As more and more healthcare activities take place from home, continuous monitoring solutions—including those that can track a patient’s status overnight—and new technologies, such as artificial intelligence (AI) will be critical to support communications between providers and patients. Solutions that offer continuous and passive monitoring will play a critical role in helping to fill the gaps, particularly in assessing patient deterioration or important changes in health conditions.
As of April 2021, 66% of U.S. broadband households reported that they are familiar with telehealth services compared to 50% in May of 2020. The use of telehealth services has more than quadrupled in recent years, increasing from 15% in 2019 to 64% in 2021.
Remote care in the home relies both on the quality of patient monitoring and on the insights provided to the care team. There is a real danger that data overload and alert fatigue will undermine otherwise well-designed remote patient monitoring (RPM) and Hospital at Home programs. The software platform and algorithms tasked with integrating and evaluating data must identify the data that matters, when it matters.
Increasingly, RPM platforms apply AI to sort through the noise. The use of predictive analytics and machine learning algorithms in health care can turn real-time data into actionable and potentially life-saving insights and diagnostic support. Examples of use cases powered by AI and algorithms include the ability to algorithmically compare patient trajectories, proactively identify and avoid health crises, triage at-risk patients, diagnose unidentified and undiagnosed medical conditions, and predict falls or mobility declines in the elderly, among many others.
Predictive analytics can proactively flag at-risk patients for an intervention prior to a health incident. These systems can integrate with EMRs via the HL7’s Continuity of Care Document standard, Admit Discharge Transfer feeds and custom field integrations. This lessens clinician reporting fatigue and allows event-based triggers to occur via the provider’s own systems.
Just retrieving measurements is only scratching the surface of what connected health solutions can do. AI and machine learning, as well as highly tested and clinically proven algorithms, vastly increase the value proposition of connected health technologies and platforms. They enable a wide variety of new use cases, provide decision support tools for clinicians and reduce administrative burden. They translate data into meaningful information and can even be shared back as insights or educational material for patients and family caregivers to understand their own health status.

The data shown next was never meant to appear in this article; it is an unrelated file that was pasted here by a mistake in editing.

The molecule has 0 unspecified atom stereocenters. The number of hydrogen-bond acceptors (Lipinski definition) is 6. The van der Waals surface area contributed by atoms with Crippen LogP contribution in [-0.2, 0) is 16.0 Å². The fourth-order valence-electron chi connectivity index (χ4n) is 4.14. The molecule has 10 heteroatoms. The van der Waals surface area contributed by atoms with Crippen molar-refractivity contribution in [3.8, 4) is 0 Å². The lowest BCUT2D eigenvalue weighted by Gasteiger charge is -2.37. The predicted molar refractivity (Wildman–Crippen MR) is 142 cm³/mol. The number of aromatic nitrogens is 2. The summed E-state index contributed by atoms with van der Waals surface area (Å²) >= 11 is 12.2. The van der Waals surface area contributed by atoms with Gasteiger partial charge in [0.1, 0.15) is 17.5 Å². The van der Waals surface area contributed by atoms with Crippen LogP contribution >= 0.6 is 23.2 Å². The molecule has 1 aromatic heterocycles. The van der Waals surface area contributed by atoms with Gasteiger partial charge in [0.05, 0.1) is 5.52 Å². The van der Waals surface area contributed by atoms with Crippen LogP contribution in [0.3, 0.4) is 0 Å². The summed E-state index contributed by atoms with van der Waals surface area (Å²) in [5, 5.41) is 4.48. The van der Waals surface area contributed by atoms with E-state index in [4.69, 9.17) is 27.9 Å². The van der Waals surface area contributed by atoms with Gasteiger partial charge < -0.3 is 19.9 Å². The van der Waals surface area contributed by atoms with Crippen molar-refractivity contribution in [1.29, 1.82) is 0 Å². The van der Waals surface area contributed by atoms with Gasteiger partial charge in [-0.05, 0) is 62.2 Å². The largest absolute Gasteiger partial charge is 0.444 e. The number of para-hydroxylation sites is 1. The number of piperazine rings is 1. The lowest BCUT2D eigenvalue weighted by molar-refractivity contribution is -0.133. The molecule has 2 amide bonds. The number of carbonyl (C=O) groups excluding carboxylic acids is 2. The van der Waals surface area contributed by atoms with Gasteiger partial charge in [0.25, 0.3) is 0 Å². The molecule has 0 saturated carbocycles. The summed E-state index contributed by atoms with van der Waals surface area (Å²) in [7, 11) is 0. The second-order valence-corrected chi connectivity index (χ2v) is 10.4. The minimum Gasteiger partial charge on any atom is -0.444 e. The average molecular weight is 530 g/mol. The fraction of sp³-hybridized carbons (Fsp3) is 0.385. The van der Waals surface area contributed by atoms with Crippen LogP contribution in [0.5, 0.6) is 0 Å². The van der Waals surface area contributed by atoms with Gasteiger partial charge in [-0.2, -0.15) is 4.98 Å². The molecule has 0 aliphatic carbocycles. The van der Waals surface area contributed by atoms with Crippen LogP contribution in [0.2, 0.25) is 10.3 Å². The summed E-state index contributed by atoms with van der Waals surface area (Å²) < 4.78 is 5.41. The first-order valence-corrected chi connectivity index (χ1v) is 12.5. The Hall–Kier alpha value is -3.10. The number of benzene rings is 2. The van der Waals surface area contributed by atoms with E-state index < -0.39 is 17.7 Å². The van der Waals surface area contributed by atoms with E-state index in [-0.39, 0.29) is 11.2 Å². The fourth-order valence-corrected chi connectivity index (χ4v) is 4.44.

Remote Health Care is Evolving
Models of remote health care in the home are both scaling and evolving. Innovative players in this space are rolling out well-designed and user-intuitive health IoT solutions, pulling in data from sensors and devices in consumers’ homes, and building intelligent, integrated platforms that better serve their clients and patient populations.
Changes in reimbursements have also helped accelerate the adoption of new approaches to monitoring that, in lieu of sending data straight to medical records and putting the burden of viewing and interpreting data on clinicians, call on intelligent platforms to interpret the data and escalate to clinicians if appropriate.
The rollout of 5G technologies can appease increasing consumer and industrial demand for improved connectivity solutions and networks; 5G technologies will ultimately ease the burden on mobile networks and smart homes while providing much quicker broadband speeds and more reliable connectivity. These improvements will target the billions of new connected health devices that will connect to operators’ networks over the next decade and beyond. With 5G implementation, connected markets that are reliant on both high and low bandwidth connectivity will experience disruption.
The rollout of 5G services may allow operators to gain market share in the competitive mobile market, as well as gain a foothold in the home broadband market. Loss of connectivity with smart devices is a consistent pain point voiced by device owners, and cellular devices that can offer standalone plug-and-play connectivity with little to no downtime will be compelling.
Health care has a need for noninvasive solutions that enable providers to proactively understand and manage healthcare events for consumers. With new technologies such as AI and advanced connectivity, the industry has an opportunity to engage consumers with a message of empowerment: virtual care solutions enable consumers to care for themselves and family members at home.